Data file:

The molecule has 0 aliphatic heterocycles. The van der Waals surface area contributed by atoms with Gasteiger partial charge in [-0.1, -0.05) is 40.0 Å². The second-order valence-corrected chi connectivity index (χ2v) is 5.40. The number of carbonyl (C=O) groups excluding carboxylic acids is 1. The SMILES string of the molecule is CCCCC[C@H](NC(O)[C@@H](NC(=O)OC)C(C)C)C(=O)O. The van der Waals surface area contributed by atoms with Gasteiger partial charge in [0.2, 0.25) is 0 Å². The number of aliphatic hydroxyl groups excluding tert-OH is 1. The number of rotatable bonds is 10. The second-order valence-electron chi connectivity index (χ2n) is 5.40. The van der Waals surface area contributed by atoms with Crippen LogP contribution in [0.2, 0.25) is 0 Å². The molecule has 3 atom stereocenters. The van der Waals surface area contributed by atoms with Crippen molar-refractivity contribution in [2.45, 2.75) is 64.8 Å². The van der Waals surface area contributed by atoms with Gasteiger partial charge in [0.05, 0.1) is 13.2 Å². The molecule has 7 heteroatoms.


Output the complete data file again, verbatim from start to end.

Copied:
The molecule has 0 aliphatic heterocycles. The van der Waals surface area contributed by atoms with Gasteiger partial charge in [-0.1, -0.05) is 40.0 Å². The second-order valence-corrected chi connectivity index (χ2v) is 5.40. The number of carbonyl (C=O) groups excluding carboxylic acids is 1. The SMILES string of the molecule is CCCCC[C@H](NC(O)[C@@H](NC(=O)OC)C(C)C)C(=O)O. The van der Waals surface area contributed by atoms with Gasteiger partial charge in [0.2, 0.25) is 0 Å². The number of aliphatic hydroxyl groups excluding tert-OH is 1. The number of rotatable bonds is 10. The second-order valence-electron chi connectivity index (χ2n) is 5.40. The van der Waals surface area contributed by atoms with Crippen LogP contribution in [0.2, 0.25) is 0 Å². The molecule has 3 atom stereocenters. The van der Waals surface area contributed by atoms with Crippen molar-refractivity contribution in [2.45, 2.75) is 64.8 Å². The van der Waals surface area contributed by atoms with Gasteiger partial charge in [0.05, 0.1) is 13.2 Å². The molecule has 7 heteroatoms.